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Sunday, September 19, 2010

The Audiophile Professional!
Mojave MA-101fet
Microphone Review

Price: $600 each microphone;
Like: Records any instrument;
Dislike: No hypercardioid version.

A Perfect Home Studio Mic
For Instrument Recording

by Dr. Frederick J. Bashour

David Royer, noted microphone designer and creator of the made-in-USA, high-end Royer ribbon microphone line, has created a line of home-studio priced microphones with professional-grade specifications — Mojave Audio. And from the Mojave line, the new MA-101fet is one of the most remarkable instrument microphones I have used in the past forty-five years!
In all those years, my mic cabinet has included numerous high-end, small-diaphragm microphone — and many of the large diaphragm microphoness as well. These new Mojave mics, however, defy the “small diaphragm vs. large diaphragm” microphone character paradigms. (Check out my sidebar on small diaphragm mic evolution at the end of this review.)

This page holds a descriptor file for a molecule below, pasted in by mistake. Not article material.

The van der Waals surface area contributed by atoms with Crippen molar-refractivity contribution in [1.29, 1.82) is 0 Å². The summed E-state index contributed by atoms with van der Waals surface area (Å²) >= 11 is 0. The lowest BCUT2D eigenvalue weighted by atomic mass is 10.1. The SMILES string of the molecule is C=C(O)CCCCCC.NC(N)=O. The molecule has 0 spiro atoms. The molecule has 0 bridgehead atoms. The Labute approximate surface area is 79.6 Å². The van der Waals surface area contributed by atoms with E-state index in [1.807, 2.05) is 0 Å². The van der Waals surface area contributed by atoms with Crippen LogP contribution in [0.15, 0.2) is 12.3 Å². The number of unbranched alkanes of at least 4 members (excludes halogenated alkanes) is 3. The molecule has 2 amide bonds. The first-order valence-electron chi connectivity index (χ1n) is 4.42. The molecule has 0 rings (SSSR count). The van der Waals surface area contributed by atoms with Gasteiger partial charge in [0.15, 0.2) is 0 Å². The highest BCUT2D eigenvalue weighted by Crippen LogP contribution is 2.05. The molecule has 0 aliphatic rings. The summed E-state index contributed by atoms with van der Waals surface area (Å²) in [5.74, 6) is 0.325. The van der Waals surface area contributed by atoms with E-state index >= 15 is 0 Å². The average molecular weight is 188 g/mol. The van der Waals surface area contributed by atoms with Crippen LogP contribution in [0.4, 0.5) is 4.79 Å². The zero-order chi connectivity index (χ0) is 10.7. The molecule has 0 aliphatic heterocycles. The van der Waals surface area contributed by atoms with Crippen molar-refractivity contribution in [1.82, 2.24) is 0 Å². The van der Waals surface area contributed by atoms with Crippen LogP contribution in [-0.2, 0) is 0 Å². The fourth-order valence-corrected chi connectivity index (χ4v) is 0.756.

When I first unpacked my pair of Mojave MA-101fet microphones (retail priced at $600 each), I was immediately surprised by their “beefiness.” These are not exactly little “pencil” mics like Schoeps CMCs or Neumann KMs; they are closer in size to the Sony ECM-33Ps, from 1974, but weigh substantially more. Their exact dimensions are difficult to quantify, since the capsule end is considerably narrower than the cable connector end, but suffice it to say that they are 6.75-inches long, 1.12 inches wide at the wide end, and weigh half a pound each.
The size is primarily due to the fact that Mojave has fitted a high-quality Jensen output transformer; it’s heavier and simply takes up more space than the little “peanut” transformers in other small diaphragm mics. The internal circuitry of this microphone is first class in all respects. All components were chosen for their sonic attributes, and the fact that this solid-state microphone sports an output transformer (it could just as easily been designed with a transformerless line driver), reflects the truism that all classic microphones have output transformers.